The cars we loved.
The problems that plagued the Big Three in America were well documented, but they pale in comparison to the mayhem that was the British Leyland Corporation (BLMC) of the 1970’s. The large conglomerate pretty much contained the entire home British automotive business, with a large redundant portfolio made up of badge engineered products. Even with a laundry list of brands, at best BLMC could only manage to control
40% of the British market. There were profitable export friendly brands like Jaguar and Land Rover, but BLMC’s problems were rooted mostly in its home market cars from brands like Austin, Morris and Wolseley. Some serious consolidation would dump Wolseley and roll the Morris brand into Austin. The process also yielded a new brand called Princess. Princess was more a single car line than a brand, it replaced the pre-74’ Austin 18-22 and Morris 18-22.
The Princess actually started out as a Austin or Wolseley 18-22 Series, but when the parent company dumped the Wolseley brand it left a new full-sized sedan with no brand to be marketed under. So the Princess ended up as a car without a brand as it were. The lack of identity did not seem to hurt sales. There were a few trim lines but two engines separated them. Entry level cars made do with a 84 hp 1.8 litre four, while others had a 2.2 litre straight six. The upmarket Vanden Plas models were rather lush and all Princesses featured an advanced suspension system called Hydragas that was designed to emulate the smooth controlled ride of a Citroen CX. The Princess came close enough, offering considerable comfort and room thanks to its transverse engine layout and front-wheel drive.
Unlike the benchmarked CX, the Princess could not be confused for a performance car. The 2.2 litre was far from being the preferred mill for a performance car. With only 110 hp, it did good to get the heavier higher trim versions of the Princess to a less than royal 104 mph top speed. As an all-around family car, the Princess was not likely to be going that fast anyway. Passersby were sure to get a good look at the car as it leisurely accelerated from a stop light. At best, 13.5 seconds was all that was needed to reach 60. That of course assumed you had the four speed manual and not the three speed automatic transmission. The lack of a fifth gear was a constant complaint that would never get resolved. The Princess’s charms were never intended to be displayed in handling or straight line performance anyway. It was intended to be a comfortable reasonably equipped family car that competed with the likes of Ford’s ever popular Cortina.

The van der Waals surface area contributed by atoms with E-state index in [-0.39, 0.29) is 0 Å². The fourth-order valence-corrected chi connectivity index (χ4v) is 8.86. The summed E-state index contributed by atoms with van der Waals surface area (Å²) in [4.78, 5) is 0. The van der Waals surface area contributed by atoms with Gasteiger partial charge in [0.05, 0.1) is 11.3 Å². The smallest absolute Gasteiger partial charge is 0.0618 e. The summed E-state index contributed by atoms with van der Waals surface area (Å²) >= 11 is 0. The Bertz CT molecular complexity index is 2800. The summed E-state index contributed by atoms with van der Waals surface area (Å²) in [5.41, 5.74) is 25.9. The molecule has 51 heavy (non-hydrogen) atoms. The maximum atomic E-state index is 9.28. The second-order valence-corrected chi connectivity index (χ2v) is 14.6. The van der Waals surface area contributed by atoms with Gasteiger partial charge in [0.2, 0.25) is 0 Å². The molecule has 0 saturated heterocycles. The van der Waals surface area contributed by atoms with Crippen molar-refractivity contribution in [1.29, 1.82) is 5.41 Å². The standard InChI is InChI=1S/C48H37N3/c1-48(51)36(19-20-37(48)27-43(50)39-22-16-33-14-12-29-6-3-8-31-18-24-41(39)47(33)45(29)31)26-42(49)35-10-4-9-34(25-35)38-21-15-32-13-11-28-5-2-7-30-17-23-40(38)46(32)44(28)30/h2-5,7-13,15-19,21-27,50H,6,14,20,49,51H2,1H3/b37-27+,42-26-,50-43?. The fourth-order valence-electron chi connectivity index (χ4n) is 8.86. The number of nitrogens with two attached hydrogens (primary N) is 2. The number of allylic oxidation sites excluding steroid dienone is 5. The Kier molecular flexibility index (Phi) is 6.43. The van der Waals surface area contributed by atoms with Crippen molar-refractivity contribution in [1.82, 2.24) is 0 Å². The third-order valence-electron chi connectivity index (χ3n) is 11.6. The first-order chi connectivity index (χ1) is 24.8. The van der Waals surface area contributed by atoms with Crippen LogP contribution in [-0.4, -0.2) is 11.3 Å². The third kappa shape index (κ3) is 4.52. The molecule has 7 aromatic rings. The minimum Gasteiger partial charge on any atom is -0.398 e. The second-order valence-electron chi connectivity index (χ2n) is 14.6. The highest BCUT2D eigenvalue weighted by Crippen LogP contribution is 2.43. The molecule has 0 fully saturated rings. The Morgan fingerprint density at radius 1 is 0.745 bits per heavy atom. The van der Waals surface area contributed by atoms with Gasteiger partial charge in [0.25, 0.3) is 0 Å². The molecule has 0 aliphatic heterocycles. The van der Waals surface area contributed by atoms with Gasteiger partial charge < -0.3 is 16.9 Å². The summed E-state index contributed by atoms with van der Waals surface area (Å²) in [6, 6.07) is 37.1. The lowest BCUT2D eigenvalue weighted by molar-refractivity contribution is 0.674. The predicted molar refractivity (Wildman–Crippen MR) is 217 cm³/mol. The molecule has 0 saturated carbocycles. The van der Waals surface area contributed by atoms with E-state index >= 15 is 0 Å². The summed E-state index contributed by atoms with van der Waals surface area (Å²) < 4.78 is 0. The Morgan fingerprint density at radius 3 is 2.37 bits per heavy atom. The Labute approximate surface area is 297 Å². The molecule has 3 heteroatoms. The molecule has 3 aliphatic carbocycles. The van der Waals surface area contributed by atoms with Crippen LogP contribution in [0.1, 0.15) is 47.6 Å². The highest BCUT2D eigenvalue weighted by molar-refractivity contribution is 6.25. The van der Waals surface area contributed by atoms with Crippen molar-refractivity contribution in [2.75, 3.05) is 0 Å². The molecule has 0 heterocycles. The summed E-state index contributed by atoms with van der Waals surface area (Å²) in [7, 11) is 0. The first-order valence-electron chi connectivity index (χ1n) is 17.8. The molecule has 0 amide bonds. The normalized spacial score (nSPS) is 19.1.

The Princess had somewhat awkward styling, especially from the rear where it’s fast back design did not offer the convenience of a true hatch and looked all the more odd and unwieldy thanks to the occasional two-tone vinyl roof treatment. The front quarter view was the most attractive angle. The wedge shape almost recalled certain Alfa’s with the quad round light treatment. Harris Mann, the designer of the Triumph TR7 was clearly trying to invoke a touch of style in the form of a wedge in the design of the Princess, but must have lost his inspiration with the clunky ‘C’ pillar at the rear of the car.
The inside fared no better. It was a mishmash of less than best of class ergonomic thinking with dashboard elements appearing to have been tacked on as afterthoughts. For all of the Princesses oddness, it managed to be an appealing car. The few good attributes (ride and room)alone were enough to insure good sales early in the car’s lifespan. Like many other English built cars of the time, the Princess was dogged by reliability issues. The reputation caught up with it to the point of slowing down sales significantly.
The Princess would get some mild updating with two new four-cylinder engines replacing the initial 1.8. It also got a new name “Princess II”, but would not really get revamped until the more modernized Austin Ambassador arrived in 1982. The Ambassador was a vast improvement over the Princess as it tried to address some of the issues that hampered the Princess like having a true rear hatch and improved reliability. The new design resembled another one of British Leyland’s cars, the Rover SD1.The Rover would see exotic locals, while the Princess with it’s lineup of four cylinder engines only, would stay at home. The Ambassador was built as right hand drive only and may have been the only Austin to have that distinction.The British Leyland group would morph into other names, but would produce its last best stab at a four door hatchback sedan with the Rover Sterling by the end of the 80’s. Even with Honda’s helpthe end product would be troublesome and mar the reputation of English cars in America your years to come.